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Haydn's Creation: an 18th century masterpiece

30 Sep 2022

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Haydn wrote The Creation in the last years of the 18th century (between the death of Mozart and the rise of Beethoven), and it’s fair to say it encapsulates everything about the period. Audiences today may take its firm belief in humanity’s capacity for goodness with a pinch of salt, but its good cheer invariably wins them over. Only the most hard-hearted of listeners, unimpressed by such naïve optimism, could remain unmoved by such a positive outlook.

No resting on his laurels

This can of course be said about a good deal of Haydn’s music, but what makes The Creation truly exceptional is that he was well into his 60s when he wrote it, an age (especially impressive for the time) when anyone else might have been taking things easy. Haydn had admittedly cut down on the amount of work he took on – he was starting to find composition more difficult – but this seems to have spurred him into pushing the boundaries even more than usual. This is evident from the very first page of The Creation: the sheer strangeness of The Representation of Chaos hints at Berlioz and beyond to the likes of Wagner or Debussy, decades before their time. The music is all over the place harmonically and frankly odd snatches of instrumental lines feature prominently, especially in the woodwind.

a tour de force, full of character and finely nuanced details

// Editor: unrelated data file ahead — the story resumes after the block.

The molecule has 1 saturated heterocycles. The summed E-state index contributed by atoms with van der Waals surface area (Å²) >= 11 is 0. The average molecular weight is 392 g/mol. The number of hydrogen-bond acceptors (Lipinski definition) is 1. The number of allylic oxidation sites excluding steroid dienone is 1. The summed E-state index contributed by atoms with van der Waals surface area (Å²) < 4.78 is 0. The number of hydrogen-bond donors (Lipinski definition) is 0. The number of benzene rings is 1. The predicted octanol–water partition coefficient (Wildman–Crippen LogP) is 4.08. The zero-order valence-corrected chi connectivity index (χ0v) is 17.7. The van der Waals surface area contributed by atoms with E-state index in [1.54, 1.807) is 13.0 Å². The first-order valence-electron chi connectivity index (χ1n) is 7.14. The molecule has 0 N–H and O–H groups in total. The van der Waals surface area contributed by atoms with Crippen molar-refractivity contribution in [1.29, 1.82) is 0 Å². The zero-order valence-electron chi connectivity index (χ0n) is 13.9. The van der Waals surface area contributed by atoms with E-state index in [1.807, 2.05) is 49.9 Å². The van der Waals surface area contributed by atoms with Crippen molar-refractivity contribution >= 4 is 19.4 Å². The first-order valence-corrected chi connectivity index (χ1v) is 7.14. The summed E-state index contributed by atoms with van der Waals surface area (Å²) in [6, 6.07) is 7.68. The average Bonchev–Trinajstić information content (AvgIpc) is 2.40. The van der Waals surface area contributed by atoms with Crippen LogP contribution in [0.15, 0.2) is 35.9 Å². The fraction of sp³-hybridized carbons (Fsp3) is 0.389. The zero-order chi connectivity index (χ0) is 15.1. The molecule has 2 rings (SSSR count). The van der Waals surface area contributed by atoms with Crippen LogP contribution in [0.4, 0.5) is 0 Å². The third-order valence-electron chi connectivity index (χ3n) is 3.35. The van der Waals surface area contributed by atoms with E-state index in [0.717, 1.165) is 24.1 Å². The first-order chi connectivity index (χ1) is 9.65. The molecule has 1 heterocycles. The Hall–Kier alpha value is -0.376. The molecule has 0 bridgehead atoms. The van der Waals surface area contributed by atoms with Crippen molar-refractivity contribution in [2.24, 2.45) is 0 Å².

The Herald, on Emelyanychev’s performance of Haydn’s The Seasons with the SCO, 2018

Order from chaos

Just as God imposes order on this literal chaos before flexing His creative muscles, so Haydn’s music quickly settles down, leaving him free to explore the vast sonic possibilities at his disposal - hence the slow build of the first sunrise or the deftly sketched animals. Not that you could miss it, but the double bassoon is particularly worth listening out for.

Inspired by the Handel oratorios Haydn had heard on his two visits to Britain, The Creation was an immediate success here as in his native Vienna, despite a far from idiomatic English translation. It swings from awkward to unintentionally humorous and back again, but with occasional lapses into near gibberish (“today that is coming speaks it the day”?!), a good deal of performances, including this week’s, prefer to stick to the original German – but either way, The Creation is a delight, a celebration of the world around us which is hard to resist.

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